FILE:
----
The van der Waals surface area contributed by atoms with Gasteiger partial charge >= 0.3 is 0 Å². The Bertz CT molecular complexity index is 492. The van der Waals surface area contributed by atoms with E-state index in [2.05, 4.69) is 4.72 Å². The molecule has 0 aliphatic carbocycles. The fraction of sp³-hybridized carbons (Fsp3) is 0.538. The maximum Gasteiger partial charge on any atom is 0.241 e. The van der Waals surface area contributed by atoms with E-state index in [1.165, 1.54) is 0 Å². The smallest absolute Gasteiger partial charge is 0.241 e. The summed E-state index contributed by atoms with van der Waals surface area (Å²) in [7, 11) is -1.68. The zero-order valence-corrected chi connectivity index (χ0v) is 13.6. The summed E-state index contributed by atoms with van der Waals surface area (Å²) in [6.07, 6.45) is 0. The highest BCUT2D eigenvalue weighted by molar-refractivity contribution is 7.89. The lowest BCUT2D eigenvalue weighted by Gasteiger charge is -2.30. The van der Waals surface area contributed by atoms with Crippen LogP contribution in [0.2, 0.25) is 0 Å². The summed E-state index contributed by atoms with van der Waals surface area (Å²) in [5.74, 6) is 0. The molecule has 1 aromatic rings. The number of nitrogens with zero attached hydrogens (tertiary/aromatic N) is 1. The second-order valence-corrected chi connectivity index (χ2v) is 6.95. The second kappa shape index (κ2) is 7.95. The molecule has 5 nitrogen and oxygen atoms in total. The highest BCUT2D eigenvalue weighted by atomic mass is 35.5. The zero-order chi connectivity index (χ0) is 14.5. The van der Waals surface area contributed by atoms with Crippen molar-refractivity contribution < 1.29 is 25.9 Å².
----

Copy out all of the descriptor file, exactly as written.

The van der Waals surface area contributed by atoms with Gasteiger partial charge >= 0.3 is 0 Å². The Bertz CT molecular complexity index is 492. The van der Waals surface area contributed by atoms with E-state index in [2.05, 4.69) is 4.72 Å². The molecule has 0 aliphatic carbocycles. The fraction of sp³-hybridized carbons (Fsp3) is 0.538. The maximum Gasteiger partial charge on any atom is 0.241 e. The van der Waals surface area contributed by atoms with E-state index in [1.165, 1.54) is 0 Å². The smallest absolute Gasteiger partial charge is 0.241 e. The summed E-state index contributed by atoms with van der Waals surface area (Å²) in [7, 11) is -1.68. The zero-order valence-corrected chi connectivity index (χ0v) is 13.6. The summed E-state index contributed by atoms with van der Waals surface area (Å²) in [6.07, 6.45) is 0. The highest BCUT2D eigenvalue weighted by molar-refractivity contribution is 7.89. The lowest BCUT2D eigenvalue weighted by Gasteiger charge is -2.30. The van der Waals surface area contributed by atoms with Crippen LogP contribution in [0.2, 0.25) is 0 Å². The summed E-state index contributed by atoms with van der Waals surface area (Å²) in [5.74, 6) is 0. The molecule has 1 aromatic rings. The number of nitrogens with zero attached hydrogens (tertiary/aromatic N) is 1. The second-order valence-corrected chi connectivity index (χ2v) is 6.95. The second kappa shape index (κ2) is 7.95. The molecule has 5 nitrogen and oxygen atoms in total. The highest BCUT2D eigenvalue weighted by atomic mass is 35.5. The zero-order chi connectivity index (χ0) is 14.5. The van der Waals surface area contributed by atoms with Crippen molar-refractivity contribution < 1.29 is 25.9 Å².